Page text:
I was at an event last week at which John Covington, chancellor of Michigan's Education Achievement Authority, happened to be speaking. During his remarks, he suggested that if 1960s TV show character Beaver Cleaver were transported into a modern-day school, he would be surprised by the diversity of the student body and by mobile phones, but would likely otherwise find most schools comfortably unchanged.
It raised an interesting question for me. While most aspects of our society have undergone a tremendous amount of change over the last 60 years, the pace of innovation in education has, I think, been much slower.
First, is that true? Or has innovation in the classroom been happening in ways that are hard to see? Second, if it is true, why?
The second question has me stumped. I don't think there are easy answers. It isn't unions, as I would argue that private and independent schools have innovated just as slowly as our public schools. Indeed, one of the most disappointing aspects of the charter movement has been that so many operators have simply re-created the same school that we've always known.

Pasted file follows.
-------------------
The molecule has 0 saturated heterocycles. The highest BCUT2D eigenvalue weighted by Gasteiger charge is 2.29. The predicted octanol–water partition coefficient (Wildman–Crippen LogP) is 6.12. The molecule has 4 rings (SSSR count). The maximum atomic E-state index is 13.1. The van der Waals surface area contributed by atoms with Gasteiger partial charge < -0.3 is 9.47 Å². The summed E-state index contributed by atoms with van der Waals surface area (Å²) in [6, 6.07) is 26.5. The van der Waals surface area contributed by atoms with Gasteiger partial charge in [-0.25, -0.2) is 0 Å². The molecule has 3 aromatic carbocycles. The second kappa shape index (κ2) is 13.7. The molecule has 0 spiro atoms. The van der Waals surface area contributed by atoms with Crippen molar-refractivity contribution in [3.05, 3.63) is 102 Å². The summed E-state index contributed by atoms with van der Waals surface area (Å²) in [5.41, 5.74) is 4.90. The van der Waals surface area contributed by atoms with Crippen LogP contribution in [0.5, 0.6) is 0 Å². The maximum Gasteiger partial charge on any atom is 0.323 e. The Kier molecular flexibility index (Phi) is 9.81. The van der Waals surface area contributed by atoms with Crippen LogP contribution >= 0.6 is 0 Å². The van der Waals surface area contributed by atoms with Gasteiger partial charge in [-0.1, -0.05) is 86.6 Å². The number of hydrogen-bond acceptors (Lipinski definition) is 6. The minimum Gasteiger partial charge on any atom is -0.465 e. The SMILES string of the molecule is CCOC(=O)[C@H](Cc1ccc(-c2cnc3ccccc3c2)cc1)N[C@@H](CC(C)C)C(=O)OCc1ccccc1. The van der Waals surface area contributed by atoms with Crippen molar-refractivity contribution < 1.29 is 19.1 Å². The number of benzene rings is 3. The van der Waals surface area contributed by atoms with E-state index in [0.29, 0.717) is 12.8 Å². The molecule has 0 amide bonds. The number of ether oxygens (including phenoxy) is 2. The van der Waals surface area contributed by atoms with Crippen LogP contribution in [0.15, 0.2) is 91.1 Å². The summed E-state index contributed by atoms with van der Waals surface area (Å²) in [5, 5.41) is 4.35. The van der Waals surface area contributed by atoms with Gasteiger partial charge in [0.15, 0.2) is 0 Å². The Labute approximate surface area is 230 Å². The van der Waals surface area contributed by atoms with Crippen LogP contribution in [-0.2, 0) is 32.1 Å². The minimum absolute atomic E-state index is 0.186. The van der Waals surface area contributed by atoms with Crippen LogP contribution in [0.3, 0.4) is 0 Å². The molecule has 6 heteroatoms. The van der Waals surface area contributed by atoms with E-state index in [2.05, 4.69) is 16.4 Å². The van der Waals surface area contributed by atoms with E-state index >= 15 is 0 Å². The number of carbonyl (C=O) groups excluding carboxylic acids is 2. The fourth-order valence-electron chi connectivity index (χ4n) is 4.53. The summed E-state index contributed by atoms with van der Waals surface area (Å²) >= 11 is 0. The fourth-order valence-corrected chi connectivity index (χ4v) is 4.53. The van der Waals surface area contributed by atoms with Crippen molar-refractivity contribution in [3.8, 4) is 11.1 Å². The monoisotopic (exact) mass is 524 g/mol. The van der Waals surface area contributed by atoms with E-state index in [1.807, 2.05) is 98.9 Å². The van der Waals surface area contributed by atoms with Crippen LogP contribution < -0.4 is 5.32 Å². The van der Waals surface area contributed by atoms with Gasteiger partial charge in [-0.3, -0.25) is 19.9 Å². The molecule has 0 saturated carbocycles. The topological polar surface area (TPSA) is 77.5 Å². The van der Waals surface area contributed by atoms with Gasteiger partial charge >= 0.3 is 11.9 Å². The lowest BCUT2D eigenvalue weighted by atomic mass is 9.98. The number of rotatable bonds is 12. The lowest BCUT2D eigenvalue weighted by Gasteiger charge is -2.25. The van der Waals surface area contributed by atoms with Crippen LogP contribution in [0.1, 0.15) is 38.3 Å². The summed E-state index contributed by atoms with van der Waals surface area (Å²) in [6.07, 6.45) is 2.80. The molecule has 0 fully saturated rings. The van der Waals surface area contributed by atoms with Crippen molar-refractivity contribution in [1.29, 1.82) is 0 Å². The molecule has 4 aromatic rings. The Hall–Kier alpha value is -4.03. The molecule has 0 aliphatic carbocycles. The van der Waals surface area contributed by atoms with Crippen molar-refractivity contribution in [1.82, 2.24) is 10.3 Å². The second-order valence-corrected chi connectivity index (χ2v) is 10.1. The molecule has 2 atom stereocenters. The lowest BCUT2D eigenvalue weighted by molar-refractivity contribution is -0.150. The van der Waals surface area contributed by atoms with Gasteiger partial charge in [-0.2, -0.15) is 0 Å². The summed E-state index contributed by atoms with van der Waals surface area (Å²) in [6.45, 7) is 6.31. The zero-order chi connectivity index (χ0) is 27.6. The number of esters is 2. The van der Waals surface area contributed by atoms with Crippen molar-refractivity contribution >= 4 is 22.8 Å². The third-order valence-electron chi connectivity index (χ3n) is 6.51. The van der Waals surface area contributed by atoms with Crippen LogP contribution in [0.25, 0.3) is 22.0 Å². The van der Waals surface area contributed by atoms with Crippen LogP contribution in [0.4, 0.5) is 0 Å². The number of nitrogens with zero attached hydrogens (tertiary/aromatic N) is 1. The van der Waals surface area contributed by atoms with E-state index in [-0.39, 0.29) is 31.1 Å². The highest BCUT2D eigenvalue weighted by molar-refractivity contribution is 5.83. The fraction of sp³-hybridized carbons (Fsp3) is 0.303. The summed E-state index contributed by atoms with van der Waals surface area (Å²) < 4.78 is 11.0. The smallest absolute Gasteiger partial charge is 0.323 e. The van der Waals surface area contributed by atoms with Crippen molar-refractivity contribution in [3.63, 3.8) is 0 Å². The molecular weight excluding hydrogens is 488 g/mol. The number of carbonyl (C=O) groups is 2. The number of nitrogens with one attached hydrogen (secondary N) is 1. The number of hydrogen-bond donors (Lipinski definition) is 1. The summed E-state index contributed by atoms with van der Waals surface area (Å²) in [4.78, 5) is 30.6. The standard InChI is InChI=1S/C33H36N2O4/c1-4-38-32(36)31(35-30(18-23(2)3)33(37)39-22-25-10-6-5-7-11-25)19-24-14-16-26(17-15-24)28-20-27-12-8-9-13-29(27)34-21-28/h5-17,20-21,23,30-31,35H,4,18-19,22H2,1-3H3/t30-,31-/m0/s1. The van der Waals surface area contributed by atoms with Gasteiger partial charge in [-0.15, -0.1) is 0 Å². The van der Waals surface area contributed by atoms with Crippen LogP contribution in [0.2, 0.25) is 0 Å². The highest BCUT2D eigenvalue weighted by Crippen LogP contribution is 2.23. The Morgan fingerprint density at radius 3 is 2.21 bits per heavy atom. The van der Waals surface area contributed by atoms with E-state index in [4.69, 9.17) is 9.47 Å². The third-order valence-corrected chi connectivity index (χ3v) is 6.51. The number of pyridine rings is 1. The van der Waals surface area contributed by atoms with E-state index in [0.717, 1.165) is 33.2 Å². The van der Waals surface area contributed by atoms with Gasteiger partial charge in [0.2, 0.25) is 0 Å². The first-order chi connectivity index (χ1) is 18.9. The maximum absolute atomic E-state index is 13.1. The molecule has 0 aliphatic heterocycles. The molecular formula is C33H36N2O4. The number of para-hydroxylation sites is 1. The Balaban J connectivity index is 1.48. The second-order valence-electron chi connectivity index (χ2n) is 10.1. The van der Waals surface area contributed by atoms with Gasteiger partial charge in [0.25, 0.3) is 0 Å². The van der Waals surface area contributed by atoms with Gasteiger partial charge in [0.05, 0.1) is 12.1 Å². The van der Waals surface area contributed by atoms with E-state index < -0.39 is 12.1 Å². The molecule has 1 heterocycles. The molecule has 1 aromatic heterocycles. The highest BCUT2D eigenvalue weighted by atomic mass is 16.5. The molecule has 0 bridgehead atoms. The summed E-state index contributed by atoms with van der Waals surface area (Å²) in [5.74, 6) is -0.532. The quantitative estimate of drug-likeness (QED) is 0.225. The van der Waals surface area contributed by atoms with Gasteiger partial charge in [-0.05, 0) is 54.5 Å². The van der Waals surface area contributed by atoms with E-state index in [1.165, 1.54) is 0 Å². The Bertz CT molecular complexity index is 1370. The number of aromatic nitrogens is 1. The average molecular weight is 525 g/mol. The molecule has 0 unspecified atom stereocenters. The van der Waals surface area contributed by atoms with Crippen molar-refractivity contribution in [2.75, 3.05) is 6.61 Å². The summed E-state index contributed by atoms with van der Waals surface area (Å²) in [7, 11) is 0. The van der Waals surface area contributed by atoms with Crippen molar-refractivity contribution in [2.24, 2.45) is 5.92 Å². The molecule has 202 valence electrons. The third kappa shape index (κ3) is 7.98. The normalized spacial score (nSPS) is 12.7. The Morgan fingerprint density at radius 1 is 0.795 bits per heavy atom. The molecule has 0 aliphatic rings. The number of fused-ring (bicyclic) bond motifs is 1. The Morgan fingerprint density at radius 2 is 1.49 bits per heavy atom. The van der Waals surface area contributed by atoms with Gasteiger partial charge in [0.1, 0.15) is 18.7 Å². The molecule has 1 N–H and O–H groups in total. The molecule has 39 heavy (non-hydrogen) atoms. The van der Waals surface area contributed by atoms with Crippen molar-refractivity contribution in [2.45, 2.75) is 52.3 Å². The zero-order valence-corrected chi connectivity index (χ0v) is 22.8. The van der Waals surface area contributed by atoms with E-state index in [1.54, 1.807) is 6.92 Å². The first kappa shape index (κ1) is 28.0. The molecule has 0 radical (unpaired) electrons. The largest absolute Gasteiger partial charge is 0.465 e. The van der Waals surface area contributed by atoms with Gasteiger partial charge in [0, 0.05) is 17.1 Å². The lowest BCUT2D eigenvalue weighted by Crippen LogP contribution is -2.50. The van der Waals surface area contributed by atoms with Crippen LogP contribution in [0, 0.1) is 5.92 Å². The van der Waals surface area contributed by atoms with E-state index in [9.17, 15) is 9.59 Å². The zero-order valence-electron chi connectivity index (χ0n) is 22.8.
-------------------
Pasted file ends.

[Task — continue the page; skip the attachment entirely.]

It isn't lack of money. While education budgets have been cut (regrettably) around the country, public education remains a huge business. Perhaps it isn't as big as health care, but surely there is enough money in the system to incentivize innovation.
It isn't lack of pressure, or satisfaction with existing outcomes. Pressure to improve our K-12 education system has been immense for the last 30 to 40 years.
And for those who would argue that 1960 should be the model, I would reply that our national commitment to educating every child, which is embodied by the 1964 Brown v. Board of Education decision, means that our education system needs to look and act differently then it did in 1960.
Don't get me wrong. I'm not arguing for innovation for its own sake. But where it can improve outcomes for our children, why haven't we pursued it with more vigor? What conditions need to exist to encourage faster and better innovation in public education?
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